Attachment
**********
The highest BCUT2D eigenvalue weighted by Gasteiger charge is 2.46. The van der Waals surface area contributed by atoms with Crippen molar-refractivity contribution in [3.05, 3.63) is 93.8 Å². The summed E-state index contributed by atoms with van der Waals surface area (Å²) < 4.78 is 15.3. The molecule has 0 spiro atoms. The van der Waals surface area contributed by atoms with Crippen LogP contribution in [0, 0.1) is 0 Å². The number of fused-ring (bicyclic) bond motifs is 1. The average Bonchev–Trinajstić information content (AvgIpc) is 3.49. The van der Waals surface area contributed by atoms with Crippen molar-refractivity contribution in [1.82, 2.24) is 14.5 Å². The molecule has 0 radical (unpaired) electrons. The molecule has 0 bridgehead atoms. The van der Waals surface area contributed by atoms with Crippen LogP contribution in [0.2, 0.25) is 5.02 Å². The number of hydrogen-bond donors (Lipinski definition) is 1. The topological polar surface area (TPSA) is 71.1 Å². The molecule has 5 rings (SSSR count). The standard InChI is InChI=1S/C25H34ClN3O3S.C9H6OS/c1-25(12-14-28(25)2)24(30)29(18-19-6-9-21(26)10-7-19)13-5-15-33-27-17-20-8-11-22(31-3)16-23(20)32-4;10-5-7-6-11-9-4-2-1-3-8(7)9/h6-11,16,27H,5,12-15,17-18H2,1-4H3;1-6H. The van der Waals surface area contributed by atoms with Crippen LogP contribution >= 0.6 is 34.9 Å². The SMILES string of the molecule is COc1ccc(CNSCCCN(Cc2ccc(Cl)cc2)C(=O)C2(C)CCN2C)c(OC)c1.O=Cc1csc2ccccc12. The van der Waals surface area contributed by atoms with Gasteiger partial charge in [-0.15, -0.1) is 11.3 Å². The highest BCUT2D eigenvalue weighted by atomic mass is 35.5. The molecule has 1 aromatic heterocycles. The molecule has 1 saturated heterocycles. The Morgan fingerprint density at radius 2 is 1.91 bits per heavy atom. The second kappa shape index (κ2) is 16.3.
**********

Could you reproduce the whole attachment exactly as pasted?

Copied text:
The highest BCUT2D eigenvalue weighted by Gasteiger charge is 2.46. The van der Waals surface area contributed by atoms with Crippen molar-refractivity contribution in [3.05, 3.63) is 93.8 Å². The summed E-state index contributed by atoms with van der Waals surface area (Å²) < 4.78 is 15.3. The molecule has 0 spiro atoms. The van der Waals surface area contributed by atoms with Crippen LogP contribution in [0, 0.1) is 0 Å². The number of fused-ring (bicyclic) bond motifs is 1. The average Bonchev–Trinajstić information content (AvgIpc) is 3.49. The van der Waals surface area contributed by atoms with Crippen molar-refractivity contribution in [1.82, 2.24) is 14.5 Å². The molecule has 0 radical (unpaired) electrons. The molecule has 0 bridgehead atoms. The van der Waals surface area contributed by atoms with Crippen LogP contribution in [0.2, 0.25) is 5.02 Å². The number of hydrogen-bond donors (Lipinski definition) is 1. The topological polar surface area (TPSA) is 71.1 Å². The molecule has 5 rings (SSSR count). The standard InChI is InChI=1S/C25H34ClN3O3S.C9H6OS/c1-25(12-14-28(25)2)24(30)29(18-19-6-9-21(26)10-7-19)13-5-15-33-27-17-20-8-11-22(31-3)16-23(20)32-4;10-5-7-6-11-9-4-2-1-3-8(7)9/h6-11,16,27H,5,12-15,17-18H2,1-4H3;1-6H. The van der Waals surface area contributed by atoms with Crippen LogP contribution >= 0.6 is 34.9 Å². The SMILES string of the molecule is COc1ccc(CNSCCCN(Cc2ccc(Cl)cc2)C(=O)C2(C)CCN2C)c(OC)c1.O=Cc1csc2ccccc12. The van der Waals surface area contributed by atoms with Gasteiger partial charge in [-0.15, -0.1) is 11.3 Å². The highest BCUT2D eigenvalue weighted by atomic mass is 35.5. The molecule has 1 aromatic heterocycles. The molecule has 1 saturated heterocycles. The Morgan fingerprint density at radius 2 is 1.91 bits per heavy atom. The second kappa shape index (κ2) is 16.3.